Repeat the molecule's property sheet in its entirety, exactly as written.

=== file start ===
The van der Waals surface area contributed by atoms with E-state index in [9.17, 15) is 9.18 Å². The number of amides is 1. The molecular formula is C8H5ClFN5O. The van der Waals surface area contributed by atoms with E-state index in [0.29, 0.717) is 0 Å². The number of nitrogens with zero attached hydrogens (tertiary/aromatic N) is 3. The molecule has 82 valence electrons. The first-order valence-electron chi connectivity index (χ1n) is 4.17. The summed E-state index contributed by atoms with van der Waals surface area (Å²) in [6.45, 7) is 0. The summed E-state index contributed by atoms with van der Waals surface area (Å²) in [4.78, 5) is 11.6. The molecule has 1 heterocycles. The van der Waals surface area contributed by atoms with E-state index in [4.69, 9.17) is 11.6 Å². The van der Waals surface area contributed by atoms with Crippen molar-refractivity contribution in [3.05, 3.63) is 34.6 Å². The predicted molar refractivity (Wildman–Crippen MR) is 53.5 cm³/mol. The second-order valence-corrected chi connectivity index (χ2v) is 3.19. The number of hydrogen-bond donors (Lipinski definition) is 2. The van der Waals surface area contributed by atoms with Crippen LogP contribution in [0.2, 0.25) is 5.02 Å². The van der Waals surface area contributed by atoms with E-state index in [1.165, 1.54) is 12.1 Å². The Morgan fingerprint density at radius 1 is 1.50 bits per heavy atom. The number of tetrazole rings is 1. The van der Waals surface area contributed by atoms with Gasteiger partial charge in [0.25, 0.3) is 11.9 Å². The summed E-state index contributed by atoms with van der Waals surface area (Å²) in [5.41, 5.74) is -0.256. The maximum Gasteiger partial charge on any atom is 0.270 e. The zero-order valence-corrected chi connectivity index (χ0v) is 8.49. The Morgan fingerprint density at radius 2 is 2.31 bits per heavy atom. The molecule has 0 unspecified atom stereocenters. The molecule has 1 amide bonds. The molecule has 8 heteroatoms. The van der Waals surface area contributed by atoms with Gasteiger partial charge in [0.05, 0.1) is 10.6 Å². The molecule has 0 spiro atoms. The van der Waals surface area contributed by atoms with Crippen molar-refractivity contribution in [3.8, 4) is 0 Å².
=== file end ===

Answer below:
The van der Waals surface area contributed by atoms with E-state index in [9.17, 15) is 9.18 Å². The number of amides is 1. The molecular formula is C8H5ClFN5O. The van der Waals surface area contributed by atoms with E-state index in [0.29, 0.717) is 0 Å². The number of nitrogens with zero attached hydrogens (tertiary/aromatic N) is 3. The molecule has 82 valence electrons. The first-order valence-electron chi connectivity index (χ1n) is 4.17. The summed E-state index contributed by atoms with van der Waals surface area (Å²) in [6.45, 7) is 0. The summed E-state index contributed by atoms with van der Waals surface area (Å²) in [4.78, 5) is 11.6. The molecule has 1 heterocycles. The van der Waals surface area contributed by atoms with E-state index in [4.69, 9.17) is 11.6 Å². The van der Waals surface area contributed by atoms with Crippen molar-refractivity contribution in [3.05, 3.63) is 34.6 Å². The predicted molar refractivity (Wildman–Crippen MR) is 53.5 cm³/mol. The second-order valence-corrected chi connectivity index (χ2v) is 3.19. The number of hydrogen-bond donors (Lipinski definition) is 2. The van der Waals surface area contributed by atoms with Crippen LogP contribution in [0.2, 0.25) is 5.02 Å². The van der Waals surface area contributed by atoms with E-state index in [1.165, 1.54) is 12.1 Å². The Morgan fingerprint density at radius 1 is 1.50 bits per heavy atom. The number of tetrazole rings is 1. The van der Waals surface area contributed by atoms with Gasteiger partial charge in [0.25, 0.3) is 11.9 Å². The summed E-state index contributed by atoms with van der Waals surface area (Å²) in [5.41, 5.74) is -0.256. The maximum Gasteiger partial charge on any atom is 0.270 e. The zero-order valence-corrected chi connectivity index (χ0v) is 8.49. The Morgan fingerprint density at radius 2 is 2.31 bits per heavy atom. The molecule has 0 unspecified atom stereocenters. The molecule has 1 amide bonds. The molecule has 8 heteroatoms. The van der Waals surface area contributed by atoms with Gasteiger partial charge in [0.05, 0.1) is 10.6 Å². The molecule has 0 spiro atoms. The van der Waals surface area contributed by atoms with Crippen molar-refractivity contribution in [3.8, 4) is 0 Å².